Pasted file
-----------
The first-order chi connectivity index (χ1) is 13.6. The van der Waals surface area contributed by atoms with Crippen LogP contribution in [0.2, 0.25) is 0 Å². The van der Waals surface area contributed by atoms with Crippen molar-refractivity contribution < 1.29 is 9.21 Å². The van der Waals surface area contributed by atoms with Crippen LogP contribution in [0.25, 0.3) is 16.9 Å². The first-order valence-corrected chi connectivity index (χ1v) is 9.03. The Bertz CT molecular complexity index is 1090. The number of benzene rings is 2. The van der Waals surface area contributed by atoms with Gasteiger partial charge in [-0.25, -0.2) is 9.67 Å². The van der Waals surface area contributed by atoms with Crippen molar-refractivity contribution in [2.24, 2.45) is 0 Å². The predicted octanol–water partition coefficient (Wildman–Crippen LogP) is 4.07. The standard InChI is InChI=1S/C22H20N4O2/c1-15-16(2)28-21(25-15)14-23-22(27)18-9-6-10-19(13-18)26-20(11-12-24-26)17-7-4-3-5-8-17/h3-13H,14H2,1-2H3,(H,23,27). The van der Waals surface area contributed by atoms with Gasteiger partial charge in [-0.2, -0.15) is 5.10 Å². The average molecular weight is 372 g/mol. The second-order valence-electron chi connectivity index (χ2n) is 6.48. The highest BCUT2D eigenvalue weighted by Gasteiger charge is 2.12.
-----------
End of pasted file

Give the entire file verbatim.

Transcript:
The first-order chi connectivity index (χ1) is 13.6. The van der Waals surface area contributed by atoms with Crippen LogP contribution in [0.2, 0.25) is 0 Å². The van der Waals surface area contributed by atoms with Crippen molar-refractivity contribution < 1.29 is 9.21 Å². The van der Waals surface area contributed by atoms with Crippen LogP contribution in [0.25, 0.3) is 16.9 Å². The first-order valence-corrected chi connectivity index (χ1v) is 9.03. The Bertz CT molecular complexity index is 1090. The number of benzene rings is 2. The van der Waals surface area contributed by atoms with Gasteiger partial charge in [-0.25, -0.2) is 9.67 Å². The van der Waals surface area contributed by atoms with Crippen molar-refractivity contribution in [2.24, 2.45) is 0 Å². The predicted octanol–water partition coefficient (Wildman–Crippen LogP) is 4.07. The standard InChI is InChI=1S/C22H20N4O2/c1-15-16(2)28-21(25-15)14-23-22(27)18-9-6-10-19(13-18)26-20(11-12-24-26)17-7-4-3-5-8-17/h3-13H,14H2,1-2H3,(H,23,27). The van der Waals surface area contributed by atoms with Gasteiger partial charge in [-0.2, -0.15) is 5.10 Å². The average molecular weight is 372 g/mol. The second-order valence-electron chi connectivity index (χ2n) is 6.48. The highest BCUT2D eigenvalue weighted by Gasteiger charge is 2.12.